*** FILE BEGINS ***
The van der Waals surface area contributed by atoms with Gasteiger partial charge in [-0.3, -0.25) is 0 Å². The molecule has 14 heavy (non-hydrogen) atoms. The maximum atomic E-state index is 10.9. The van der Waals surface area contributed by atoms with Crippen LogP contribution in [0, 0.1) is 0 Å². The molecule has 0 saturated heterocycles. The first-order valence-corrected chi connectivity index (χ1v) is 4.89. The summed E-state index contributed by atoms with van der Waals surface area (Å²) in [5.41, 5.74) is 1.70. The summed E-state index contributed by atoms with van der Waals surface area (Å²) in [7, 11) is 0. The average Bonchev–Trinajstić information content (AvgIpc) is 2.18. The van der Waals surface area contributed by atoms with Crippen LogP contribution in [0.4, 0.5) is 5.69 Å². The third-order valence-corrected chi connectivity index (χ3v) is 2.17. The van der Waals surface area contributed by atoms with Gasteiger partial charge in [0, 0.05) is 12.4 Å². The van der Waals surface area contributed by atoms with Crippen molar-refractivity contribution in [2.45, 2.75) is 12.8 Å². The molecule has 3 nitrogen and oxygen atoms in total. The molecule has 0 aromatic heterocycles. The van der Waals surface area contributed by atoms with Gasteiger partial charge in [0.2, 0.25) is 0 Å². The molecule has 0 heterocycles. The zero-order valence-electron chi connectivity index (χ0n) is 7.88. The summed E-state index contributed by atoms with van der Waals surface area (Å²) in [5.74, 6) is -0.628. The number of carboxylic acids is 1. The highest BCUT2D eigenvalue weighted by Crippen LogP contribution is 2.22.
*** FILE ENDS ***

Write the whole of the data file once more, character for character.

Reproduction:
The van der Waals surface area contributed by atoms with Gasteiger partial charge in [-0.3, -0.25) is 0 Å². The molecule has 14 heavy (non-hydrogen) atoms. The maximum atomic E-state index is 10.9. The van der Waals surface area contributed by atoms with Crippen LogP contribution in [0, 0.1) is 0 Å². The molecule has 0 saturated heterocycles. The first-order valence-corrected chi connectivity index (χ1v) is 4.89. The summed E-state index contributed by atoms with van der Waals surface area (Å²) in [5.41, 5.74) is 1.70. The summed E-state index contributed by atoms with van der Waals surface area (Å²) in [7, 11) is 0. The average Bonchev–Trinajstić information content (AvgIpc) is 2.18. The van der Waals surface area contributed by atoms with Crippen LogP contribution in [0.4, 0.5) is 5.69 Å². The third-order valence-corrected chi connectivity index (χ3v) is 2.17. The van der Waals surface area contributed by atoms with Gasteiger partial charge in [0, 0.05) is 12.4 Å². The van der Waals surface area contributed by atoms with Crippen molar-refractivity contribution in [2.45, 2.75) is 12.8 Å². The molecule has 3 nitrogen and oxygen atoms in total. The molecule has 0 aromatic heterocycles. The van der Waals surface area contributed by atoms with Gasteiger partial charge in [0.2, 0.25) is 0 Å². The molecule has 0 heterocycles. The zero-order valence-electron chi connectivity index (χ0n) is 7.88. The summed E-state index contributed by atoms with van der Waals surface area (Å²) in [5.74, 6) is -0.628. The number of carboxylic acids is 1. The highest BCUT2D eigenvalue weighted by Crippen LogP contribution is 2.22.